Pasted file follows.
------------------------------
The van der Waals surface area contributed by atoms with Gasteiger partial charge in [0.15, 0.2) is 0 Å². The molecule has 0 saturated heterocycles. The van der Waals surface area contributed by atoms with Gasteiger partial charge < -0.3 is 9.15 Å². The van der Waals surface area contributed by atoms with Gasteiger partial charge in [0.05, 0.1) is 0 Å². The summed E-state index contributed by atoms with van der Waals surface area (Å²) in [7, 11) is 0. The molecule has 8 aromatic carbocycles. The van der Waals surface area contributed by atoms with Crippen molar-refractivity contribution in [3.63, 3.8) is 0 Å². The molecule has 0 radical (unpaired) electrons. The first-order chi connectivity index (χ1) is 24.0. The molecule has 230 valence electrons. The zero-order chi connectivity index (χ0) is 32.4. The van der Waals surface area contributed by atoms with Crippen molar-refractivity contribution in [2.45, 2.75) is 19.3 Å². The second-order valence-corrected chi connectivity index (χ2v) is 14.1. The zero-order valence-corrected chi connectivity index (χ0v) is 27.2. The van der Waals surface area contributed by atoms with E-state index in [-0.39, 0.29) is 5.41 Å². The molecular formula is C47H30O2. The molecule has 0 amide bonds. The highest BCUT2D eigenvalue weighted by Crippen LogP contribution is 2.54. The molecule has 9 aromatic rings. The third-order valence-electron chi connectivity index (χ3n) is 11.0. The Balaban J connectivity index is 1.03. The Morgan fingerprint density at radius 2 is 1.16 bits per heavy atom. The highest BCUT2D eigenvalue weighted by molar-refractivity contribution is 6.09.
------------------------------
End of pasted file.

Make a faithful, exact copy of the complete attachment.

The van der Waals surface area contributed by atoms with Gasteiger partial charge in [0.15, 0.2) is 0 Å². The molecule has 0 saturated heterocycles. The van der Waals surface area contributed by atoms with Gasteiger partial charge < -0.3 is 9.15 Å². The van der Waals surface area contributed by atoms with Gasteiger partial charge in [0.05, 0.1) is 0 Å². The summed E-state index contributed by atoms with van der Waals surface area (Å²) in [7, 11) is 0. The molecule has 8 aromatic carbocycles. The van der Waals surface area contributed by atoms with Crippen molar-refractivity contribution in [3.63, 3.8) is 0 Å². The molecule has 0 radical (unpaired) electrons. The first-order chi connectivity index (χ1) is 24.0. The molecule has 230 valence electrons. The zero-order chi connectivity index (χ0) is 32.4. The van der Waals surface area contributed by atoms with Crippen molar-refractivity contribution in [2.45, 2.75) is 19.3 Å². The second-order valence-corrected chi connectivity index (χ2v) is 14.1. The zero-order valence-corrected chi connectivity index (χ0v) is 27.2. The van der Waals surface area contributed by atoms with E-state index in [-0.39, 0.29) is 5.41 Å². The molecular formula is C47H30O2. The molecule has 0 amide bonds. The highest BCUT2D eigenvalue weighted by Crippen LogP contribution is 2.54. The molecule has 9 aromatic rings. The third-order valence-electron chi connectivity index (χ3n) is 11.0. The Balaban J connectivity index is 1.03. The Morgan fingerprint density at radius 2 is 1.16 bits per heavy atom. The highest BCUT2D eigenvalue weighted by molar-refractivity contribution is 6.09.